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Colloquium - Chase

GENI from First "Principals"
Duke University

A multi-domain cloud combines virtual infrastructure from multiple providers to create a powerful platform for networked services, computation, and experimental systems research. NSF's GENI initiative (Global Environment for Network Innovation) is building a new foundation for such multi-domain infrastructure-as-a-service (IaaS) systems. This talk gives an overview of the emerging GENI architecture and its implementation in ExoGENI, a networked cloud testbed funded through the GENI program. ExoGENI is a "hybrid community cloud" based on standard cloud computing stacks augmented with an orchestration layer (ORCA) and a high degree of control over networking functions, including linkages to national circuit fabrics and OpenFlow-enabled network datapaths within each cloud site.

One lesson from the GENI experience is that key technical challenges for multi-domain control frameworks ultimately reduce to issues of trust and authorization. Trust delegation logic is a useful tool to define federated control structures rigorously in terms of the principals of the system and their trust relationships. We show how a simple logic (role-based trust logic RT0) can represent a range of trust structures proposed for GENI and other federated network testbeds and community clouds. Moreover, basing the implementation on declarative trust management allows the trust structure to evolve over time according to deployment choices of the providers and governance policies of the federation.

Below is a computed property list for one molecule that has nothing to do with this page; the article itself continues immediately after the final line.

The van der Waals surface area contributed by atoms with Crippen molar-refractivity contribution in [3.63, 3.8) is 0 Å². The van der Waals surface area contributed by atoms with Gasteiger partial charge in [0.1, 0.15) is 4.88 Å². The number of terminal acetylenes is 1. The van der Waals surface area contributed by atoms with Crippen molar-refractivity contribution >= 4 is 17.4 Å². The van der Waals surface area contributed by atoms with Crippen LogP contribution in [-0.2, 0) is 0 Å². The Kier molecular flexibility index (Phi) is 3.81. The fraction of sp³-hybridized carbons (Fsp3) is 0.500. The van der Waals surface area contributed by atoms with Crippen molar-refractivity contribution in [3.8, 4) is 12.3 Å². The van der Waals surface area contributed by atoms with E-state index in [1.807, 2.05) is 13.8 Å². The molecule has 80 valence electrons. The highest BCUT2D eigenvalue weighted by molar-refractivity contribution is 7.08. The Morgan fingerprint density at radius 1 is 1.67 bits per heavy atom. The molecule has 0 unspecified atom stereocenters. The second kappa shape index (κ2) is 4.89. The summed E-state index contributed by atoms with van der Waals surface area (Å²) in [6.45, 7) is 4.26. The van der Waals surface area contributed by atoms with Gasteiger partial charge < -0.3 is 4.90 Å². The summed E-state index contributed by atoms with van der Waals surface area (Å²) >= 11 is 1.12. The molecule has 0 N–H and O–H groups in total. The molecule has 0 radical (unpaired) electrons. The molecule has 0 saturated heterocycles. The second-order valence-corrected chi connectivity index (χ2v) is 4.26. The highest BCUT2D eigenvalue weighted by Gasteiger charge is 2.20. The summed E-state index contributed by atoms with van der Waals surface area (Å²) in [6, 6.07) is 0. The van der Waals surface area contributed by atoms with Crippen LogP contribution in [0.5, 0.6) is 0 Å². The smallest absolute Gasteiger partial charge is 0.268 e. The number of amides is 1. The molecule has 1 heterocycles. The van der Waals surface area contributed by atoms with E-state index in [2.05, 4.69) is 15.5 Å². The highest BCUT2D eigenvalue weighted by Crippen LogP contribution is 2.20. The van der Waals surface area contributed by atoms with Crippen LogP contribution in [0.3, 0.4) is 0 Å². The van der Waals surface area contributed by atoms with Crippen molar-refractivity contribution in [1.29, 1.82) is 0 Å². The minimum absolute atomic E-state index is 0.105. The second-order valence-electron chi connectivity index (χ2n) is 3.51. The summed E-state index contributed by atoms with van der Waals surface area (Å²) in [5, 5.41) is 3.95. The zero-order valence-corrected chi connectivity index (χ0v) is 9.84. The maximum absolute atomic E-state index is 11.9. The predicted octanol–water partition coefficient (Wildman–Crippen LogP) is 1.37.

Jeffrey Chase is a Professor of Computer Science at Duke University and a Visiting Scientist at the Renaissance Computing Institute (RENCI). He has spent much of the last four years working on the GENI control framework in various capacities. He leads the Open Resource Control Architecture (ORCA) project and is co-PI for the ExoGENI testbed.

Department of Computer Science
University of Colorado Boulder
Boulder, CO 80309-0430 USA
May 5, 2012 (14:13)